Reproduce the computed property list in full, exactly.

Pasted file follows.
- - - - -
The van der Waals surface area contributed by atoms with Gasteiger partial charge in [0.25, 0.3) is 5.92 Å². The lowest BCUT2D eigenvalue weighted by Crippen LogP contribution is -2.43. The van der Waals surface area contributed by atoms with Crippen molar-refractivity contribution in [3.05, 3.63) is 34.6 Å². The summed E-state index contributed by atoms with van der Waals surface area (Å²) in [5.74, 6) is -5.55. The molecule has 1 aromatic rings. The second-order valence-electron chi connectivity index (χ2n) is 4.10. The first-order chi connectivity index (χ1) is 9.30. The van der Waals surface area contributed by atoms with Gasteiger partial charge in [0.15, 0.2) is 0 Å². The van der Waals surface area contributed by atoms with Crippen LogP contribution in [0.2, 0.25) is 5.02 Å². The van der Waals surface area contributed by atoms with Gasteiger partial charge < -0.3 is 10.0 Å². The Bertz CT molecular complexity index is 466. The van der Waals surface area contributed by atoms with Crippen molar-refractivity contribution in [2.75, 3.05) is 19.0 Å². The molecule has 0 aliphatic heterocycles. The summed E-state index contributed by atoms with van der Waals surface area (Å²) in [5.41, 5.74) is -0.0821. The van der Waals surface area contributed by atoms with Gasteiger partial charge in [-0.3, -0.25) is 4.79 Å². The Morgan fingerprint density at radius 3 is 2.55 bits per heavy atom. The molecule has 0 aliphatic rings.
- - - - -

The van der Waals surface area contributed by atoms with Gasteiger partial charge in [0.25, 0.3) is 5.92 Å². The lowest BCUT2D eigenvalue weighted by Crippen LogP contribution is -2.43. The van der Waals surface area contributed by atoms with Crippen molar-refractivity contribution in [3.05, 3.63) is 34.6 Å². The summed E-state index contributed by atoms with van der Waals surface area (Å²) in [5.74, 6) is -5.55. The molecule has 1 aromatic rings. The second-order valence-electron chi connectivity index (χ2n) is 4.10. The first-order chi connectivity index (χ1) is 9.30. The van der Waals surface area contributed by atoms with Gasteiger partial charge in [0.15, 0.2) is 0 Å². The van der Waals surface area contributed by atoms with Crippen LogP contribution in [0.2, 0.25) is 5.02 Å². The van der Waals surface area contributed by atoms with Gasteiger partial charge < -0.3 is 10.0 Å². The Bertz CT molecular complexity index is 466. The van der Waals surface area contributed by atoms with Crippen molar-refractivity contribution in [2.75, 3.05) is 19.0 Å². The molecule has 0 aliphatic heterocycles. The summed E-state index contributed by atoms with van der Waals surface area (Å²) in [5.41, 5.74) is -0.0821. The van der Waals surface area contributed by atoms with Gasteiger partial charge in [-0.3, -0.25) is 4.79 Å². The Morgan fingerprint density at radius 3 is 2.55 bits per heavy atom. The molecule has 0 aliphatic rings.